The Houston Chronicle’s coverage of the Texas State Board of Education meetings this week is not well indexed on the web. Following a couple of odd links I found Gary Sharrar’s article (he’s the Chronicle’s education reporter), though the Associated Press Story shows up for the paper’s main article on most indices I found.
Sharrar adds a few details of Kommissar McLeroy’s war on English education, but the significant thing about the story is in the comments, I think. One poster appears to have details that are unavailable even from TEA. Partisans in the fight have details that Texas law requires to be made public in advance of the meetings, while the state officials who need to advise on the regulations and carry them out, do not.
TEA has an expensive website with full capabilities of publishing these documents within moments of their passage. As of Sunday morning, TEA’s website still shows the documents from last March. Surely Texas is not getting its value from TEA on this stuff.
Two different outside groups offered opposite reactions. The Texas Public Policy Foundation, a free-market think tank, favored the board’s action.
“It is obvious that too many Texas public school students aren’t learning the basics with our current curriculum,” said Foundation education policy analyst Brooke Terry. “We are glad the new curriculum will emphasize grammar and writing skills.”
Texas public schools fail to adequately prepare many students for college or the workplace, she said, citing a 2006 survey by the Conference Board found that 81 percent of employers viewed recent high school graduates as “deficient in written communications” needed for letters, memos, formal reports and technical reports.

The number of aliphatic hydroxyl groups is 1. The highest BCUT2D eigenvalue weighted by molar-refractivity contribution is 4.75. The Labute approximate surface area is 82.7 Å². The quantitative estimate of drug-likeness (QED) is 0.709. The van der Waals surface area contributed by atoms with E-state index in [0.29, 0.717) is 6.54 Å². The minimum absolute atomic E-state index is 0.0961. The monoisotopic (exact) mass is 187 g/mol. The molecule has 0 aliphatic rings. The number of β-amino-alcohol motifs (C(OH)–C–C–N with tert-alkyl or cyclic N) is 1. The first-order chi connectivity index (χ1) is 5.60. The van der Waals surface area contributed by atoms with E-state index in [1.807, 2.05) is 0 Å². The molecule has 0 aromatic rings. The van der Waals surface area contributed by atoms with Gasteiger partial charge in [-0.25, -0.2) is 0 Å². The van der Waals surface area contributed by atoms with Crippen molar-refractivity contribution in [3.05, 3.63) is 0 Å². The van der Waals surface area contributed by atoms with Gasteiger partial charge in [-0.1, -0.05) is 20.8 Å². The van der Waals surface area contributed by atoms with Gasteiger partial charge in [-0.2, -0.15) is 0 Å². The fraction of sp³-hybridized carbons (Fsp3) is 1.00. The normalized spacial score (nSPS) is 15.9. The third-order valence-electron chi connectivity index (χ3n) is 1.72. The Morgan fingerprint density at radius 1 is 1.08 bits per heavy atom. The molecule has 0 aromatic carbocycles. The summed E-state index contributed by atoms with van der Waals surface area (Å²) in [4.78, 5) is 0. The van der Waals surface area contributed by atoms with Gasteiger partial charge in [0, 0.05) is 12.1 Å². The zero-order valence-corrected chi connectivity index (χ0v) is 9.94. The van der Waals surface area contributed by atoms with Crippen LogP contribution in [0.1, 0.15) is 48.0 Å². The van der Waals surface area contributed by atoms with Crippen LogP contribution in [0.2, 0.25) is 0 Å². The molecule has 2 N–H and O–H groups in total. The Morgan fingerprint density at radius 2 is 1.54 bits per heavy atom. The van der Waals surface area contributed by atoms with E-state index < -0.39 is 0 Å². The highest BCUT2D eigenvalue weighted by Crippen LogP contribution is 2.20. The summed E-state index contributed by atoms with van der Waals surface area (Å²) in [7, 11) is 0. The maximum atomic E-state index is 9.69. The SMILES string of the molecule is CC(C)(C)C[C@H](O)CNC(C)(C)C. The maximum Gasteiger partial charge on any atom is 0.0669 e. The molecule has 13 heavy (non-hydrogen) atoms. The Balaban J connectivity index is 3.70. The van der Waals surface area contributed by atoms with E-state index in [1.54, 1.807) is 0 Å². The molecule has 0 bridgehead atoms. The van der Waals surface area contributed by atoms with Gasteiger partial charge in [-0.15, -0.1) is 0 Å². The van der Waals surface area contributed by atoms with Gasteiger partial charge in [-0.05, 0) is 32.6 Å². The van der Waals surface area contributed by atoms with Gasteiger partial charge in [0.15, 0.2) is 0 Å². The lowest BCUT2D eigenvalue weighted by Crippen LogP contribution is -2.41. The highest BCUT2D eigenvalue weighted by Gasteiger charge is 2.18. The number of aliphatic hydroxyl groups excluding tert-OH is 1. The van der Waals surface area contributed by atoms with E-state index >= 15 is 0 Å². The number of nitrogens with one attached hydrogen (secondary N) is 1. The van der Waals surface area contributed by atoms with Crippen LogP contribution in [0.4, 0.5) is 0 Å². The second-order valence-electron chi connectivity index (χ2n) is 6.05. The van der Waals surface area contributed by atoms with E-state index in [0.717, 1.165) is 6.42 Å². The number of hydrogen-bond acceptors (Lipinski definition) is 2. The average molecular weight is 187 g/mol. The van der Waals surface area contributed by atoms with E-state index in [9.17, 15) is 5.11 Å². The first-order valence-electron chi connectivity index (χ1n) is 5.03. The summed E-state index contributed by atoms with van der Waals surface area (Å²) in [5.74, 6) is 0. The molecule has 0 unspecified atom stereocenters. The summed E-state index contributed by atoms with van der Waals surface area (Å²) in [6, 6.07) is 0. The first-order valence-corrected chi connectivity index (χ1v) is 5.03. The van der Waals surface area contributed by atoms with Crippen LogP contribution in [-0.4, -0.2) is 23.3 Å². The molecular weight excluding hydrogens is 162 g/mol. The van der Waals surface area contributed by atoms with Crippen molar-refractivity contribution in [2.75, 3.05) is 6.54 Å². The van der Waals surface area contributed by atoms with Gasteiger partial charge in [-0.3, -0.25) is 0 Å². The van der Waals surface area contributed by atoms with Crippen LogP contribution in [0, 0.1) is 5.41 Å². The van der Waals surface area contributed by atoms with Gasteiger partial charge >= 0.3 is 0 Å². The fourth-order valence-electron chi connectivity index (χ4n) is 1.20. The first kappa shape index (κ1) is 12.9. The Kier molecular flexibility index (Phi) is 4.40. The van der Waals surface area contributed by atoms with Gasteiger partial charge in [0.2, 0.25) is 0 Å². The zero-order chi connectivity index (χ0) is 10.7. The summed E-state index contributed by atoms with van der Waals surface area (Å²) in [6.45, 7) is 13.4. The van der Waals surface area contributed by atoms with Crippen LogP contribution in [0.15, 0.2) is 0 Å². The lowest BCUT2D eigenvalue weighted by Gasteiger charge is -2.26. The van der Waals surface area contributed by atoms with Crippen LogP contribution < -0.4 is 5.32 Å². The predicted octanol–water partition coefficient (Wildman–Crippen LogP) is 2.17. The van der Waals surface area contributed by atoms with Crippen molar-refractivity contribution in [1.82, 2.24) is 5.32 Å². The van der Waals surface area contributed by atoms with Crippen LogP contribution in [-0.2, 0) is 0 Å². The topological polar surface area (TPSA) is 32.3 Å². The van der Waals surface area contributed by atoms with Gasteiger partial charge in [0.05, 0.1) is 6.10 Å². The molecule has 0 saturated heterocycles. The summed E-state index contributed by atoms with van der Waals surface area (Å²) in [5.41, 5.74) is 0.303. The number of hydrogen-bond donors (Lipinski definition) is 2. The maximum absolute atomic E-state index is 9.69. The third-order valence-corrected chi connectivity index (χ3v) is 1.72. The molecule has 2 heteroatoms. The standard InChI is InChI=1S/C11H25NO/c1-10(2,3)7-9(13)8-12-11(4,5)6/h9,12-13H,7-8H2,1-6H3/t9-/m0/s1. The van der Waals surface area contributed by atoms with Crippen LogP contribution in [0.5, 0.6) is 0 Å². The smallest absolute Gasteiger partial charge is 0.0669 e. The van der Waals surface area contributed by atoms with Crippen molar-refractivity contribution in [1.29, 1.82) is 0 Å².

But the Texas Freedom Network, which promotes public education, religious freedom and individual liberties, called the board divisive and dysfunctional.
“College ready” generally means reading well, and reading broadly in literature. From a pedagogical standpoint, emphasizing “grammar and writing skills” over the reading that is proven to improve grammar and writing skills will be a losing battle. I hope the details of the plan will show something different when TEA ever makes them available to the taxpaying/education consuming public and English teachers. NCLB asks that such changes be backed by solid research — it will be fascinating to see whether there is any research to support the Texas plan (not that it matters; this section of NCLB has been ignored by the right wing from the moment NCLB was signed).
Prior to this week’s series of meetings, Commissar McLeroy expressed what sounds like disdain for reading in the English curriculum to the El Paso Times: